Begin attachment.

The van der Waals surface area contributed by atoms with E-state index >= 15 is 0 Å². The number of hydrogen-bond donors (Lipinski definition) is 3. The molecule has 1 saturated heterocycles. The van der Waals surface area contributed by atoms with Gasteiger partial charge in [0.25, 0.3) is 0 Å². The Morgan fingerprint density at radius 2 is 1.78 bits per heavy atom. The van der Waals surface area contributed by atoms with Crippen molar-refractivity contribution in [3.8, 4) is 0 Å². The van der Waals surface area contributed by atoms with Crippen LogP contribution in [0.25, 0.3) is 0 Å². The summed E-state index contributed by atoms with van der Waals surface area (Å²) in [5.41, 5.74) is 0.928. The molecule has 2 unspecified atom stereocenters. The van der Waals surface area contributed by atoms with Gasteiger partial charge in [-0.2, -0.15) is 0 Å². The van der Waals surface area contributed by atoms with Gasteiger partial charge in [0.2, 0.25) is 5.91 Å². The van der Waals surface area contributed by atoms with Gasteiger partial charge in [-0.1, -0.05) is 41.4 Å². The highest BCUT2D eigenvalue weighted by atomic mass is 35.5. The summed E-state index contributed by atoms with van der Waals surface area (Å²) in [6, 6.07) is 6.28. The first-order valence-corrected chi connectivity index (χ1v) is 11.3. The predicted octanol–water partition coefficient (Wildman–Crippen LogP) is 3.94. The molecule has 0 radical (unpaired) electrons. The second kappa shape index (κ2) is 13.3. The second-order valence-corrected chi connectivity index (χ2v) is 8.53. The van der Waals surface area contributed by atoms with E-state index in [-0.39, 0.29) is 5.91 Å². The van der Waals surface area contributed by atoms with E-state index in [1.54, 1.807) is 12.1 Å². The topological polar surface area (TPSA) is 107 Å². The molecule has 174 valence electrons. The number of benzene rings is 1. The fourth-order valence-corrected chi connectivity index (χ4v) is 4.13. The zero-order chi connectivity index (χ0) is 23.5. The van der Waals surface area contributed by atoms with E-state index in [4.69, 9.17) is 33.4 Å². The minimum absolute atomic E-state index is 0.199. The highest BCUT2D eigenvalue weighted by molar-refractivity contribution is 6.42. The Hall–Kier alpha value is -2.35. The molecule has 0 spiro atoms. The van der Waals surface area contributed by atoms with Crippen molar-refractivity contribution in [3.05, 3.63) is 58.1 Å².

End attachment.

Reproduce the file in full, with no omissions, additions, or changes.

The van der Waals surface area contributed by atoms with E-state index >= 15 is 0 Å². The number of hydrogen-bond donors (Lipinski definition) is 3. The molecule has 1 saturated heterocycles. The van der Waals surface area contributed by atoms with Gasteiger partial charge in [0.25, 0.3) is 0 Å². The Morgan fingerprint density at radius 2 is 1.78 bits per heavy atom. The van der Waals surface area contributed by atoms with Crippen molar-refractivity contribution in [3.8, 4) is 0 Å². The van der Waals surface area contributed by atoms with Crippen LogP contribution in [0.25, 0.3) is 0 Å². The summed E-state index contributed by atoms with van der Waals surface area (Å²) in [5.41, 5.74) is 0.928. The molecule has 2 unspecified atom stereocenters. The van der Waals surface area contributed by atoms with Gasteiger partial charge in [-0.2, -0.15) is 0 Å². The van der Waals surface area contributed by atoms with Gasteiger partial charge in [0.2, 0.25) is 5.91 Å². The van der Waals surface area contributed by atoms with Gasteiger partial charge in [-0.1, -0.05) is 41.4 Å². The highest BCUT2D eigenvalue weighted by atomic mass is 35.5. The summed E-state index contributed by atoms with van der Waals surface area (Å²) in [6, 6.07) is 6.28. The first-order valence-corrected chi connectivity index (χ1v) is 11.3. The predicted octanol–water partition coefficient (Wildman–Crippen LogP) is 3.94. The molecule has 0 radical (unpaired) electrons. The second kappa shape index (κ2) is 13.3. The second-order valence-corrected chi connectivity index (χ2v) is 8.53. The van der Waals surface area contributed by atoms with E-state index in [-0.39, 0.29) is 5.91 Å². The van der Waals surface area contributed by atoms with E-state index in [1.54, 1.807) is 12.1 Å². The topological polar surface area (TPSA) is 107 Å². The molecule has 174 valence electrons. The number of benzene rings is 1. The fourth-order valence-corrected chi connectivity index (χ4v) is 4.13. The zero-order chi connectivity index (χ0) is 23.5. The van der Waals surface area contributed by atoms with E-state index in [4.69, 9.17) is 33.4 Å². The minimum absolute atomic E-state index is 0.199. The highest BCUT2D eigenvalue weighted by molar-refractivity contribution is 6.42. The Hall–Kier alpha value is -2.35. The molecule has 0 spiro atoms. The van der Waals surface area contributed by atoms with Crippen molar-refractivity contribution in [3.05, 3.63) is 58.1 Å².